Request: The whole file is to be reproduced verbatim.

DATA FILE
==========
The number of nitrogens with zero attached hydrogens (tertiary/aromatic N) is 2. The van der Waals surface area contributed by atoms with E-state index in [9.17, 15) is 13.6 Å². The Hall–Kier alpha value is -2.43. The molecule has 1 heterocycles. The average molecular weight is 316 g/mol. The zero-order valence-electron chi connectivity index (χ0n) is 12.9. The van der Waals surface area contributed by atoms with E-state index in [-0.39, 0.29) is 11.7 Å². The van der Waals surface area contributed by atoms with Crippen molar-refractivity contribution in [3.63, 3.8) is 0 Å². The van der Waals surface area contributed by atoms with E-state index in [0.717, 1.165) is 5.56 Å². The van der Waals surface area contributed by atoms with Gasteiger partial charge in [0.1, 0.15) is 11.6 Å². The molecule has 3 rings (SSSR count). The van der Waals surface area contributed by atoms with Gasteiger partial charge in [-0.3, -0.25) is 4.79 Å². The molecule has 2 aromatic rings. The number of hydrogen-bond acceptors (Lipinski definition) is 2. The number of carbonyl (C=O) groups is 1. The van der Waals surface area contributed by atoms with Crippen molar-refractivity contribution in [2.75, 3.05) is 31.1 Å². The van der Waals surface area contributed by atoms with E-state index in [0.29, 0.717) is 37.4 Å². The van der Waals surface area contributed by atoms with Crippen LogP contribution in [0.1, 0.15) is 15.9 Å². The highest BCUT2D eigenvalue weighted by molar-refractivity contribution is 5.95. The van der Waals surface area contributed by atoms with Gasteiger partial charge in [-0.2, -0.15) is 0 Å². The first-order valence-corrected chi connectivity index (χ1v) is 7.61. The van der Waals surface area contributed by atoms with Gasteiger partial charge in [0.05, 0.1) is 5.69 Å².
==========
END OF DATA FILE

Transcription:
The number of nitrogens with zero attached hydrogens (tertiary/aromatic N) is 2. The van der Waals surface area contributed by atoms with E-state index in [9.17, 15) is 13.6 Å². The Hall–Kier alpha value is -2.43. The molecule has 1 heterocycles. The average molecular weight is 316 g/mol. The zero-order valence-electron chi connectivity index (χ0n) is 12.9. The van der Waals surface area contributed by atoms with E-state index in [-0.39, 0.29) is 11.7 Å². The van der Waals surface area contributed by atoms with Crippen molar-refractivity contribution in [3.63, 3.8) is 0 Å². The van der Waals surface area contributed by atoms with E-state index in [0.717, 1.165) is 5.56 Å². The van der Waals surface area contributed by atoms with Gasteiger partial charge in [0.1, 0.15) is 11.6 Å². The molecule has 3 rings (SSSR count). The van der Waals surface area contributed by atoms with Gasteiger partial charge in [-0.3, -0.25) is 4.79 Å². The molecule has 2 aromatic rings. The number of hydrogen-bond acceptors (Lipinski definition) is 2. The number of carbonyl (C=O) groups is 1. The van der Waals surface area contributed by atoms with Crippen molar-refractivity contribution in [2.75, 3.05) is 31.1 Å². The van der Waals surface area contributed by atoms with E-state index in [0.29, 0.717) is 37.4 Å². The van der Waals surface area contributed by atoms with Crippen LogP contribution in [0.1, 0.15) is 15.9 Å². The highest BCUT2D eigenvalue weighted by molar-refractivity contribution is 5.95. The van der Waals surface area contributed by atoms with Gasteiger partial charge in [-0.2, -0.15) is 0 Å². The first-order valence-corrected chi connectivity index (χ1v) is 7.61. The van der Waals surface area contributed by atoms with Gasteiger partial charge in [0.05, 0.1) is 5.69 Å².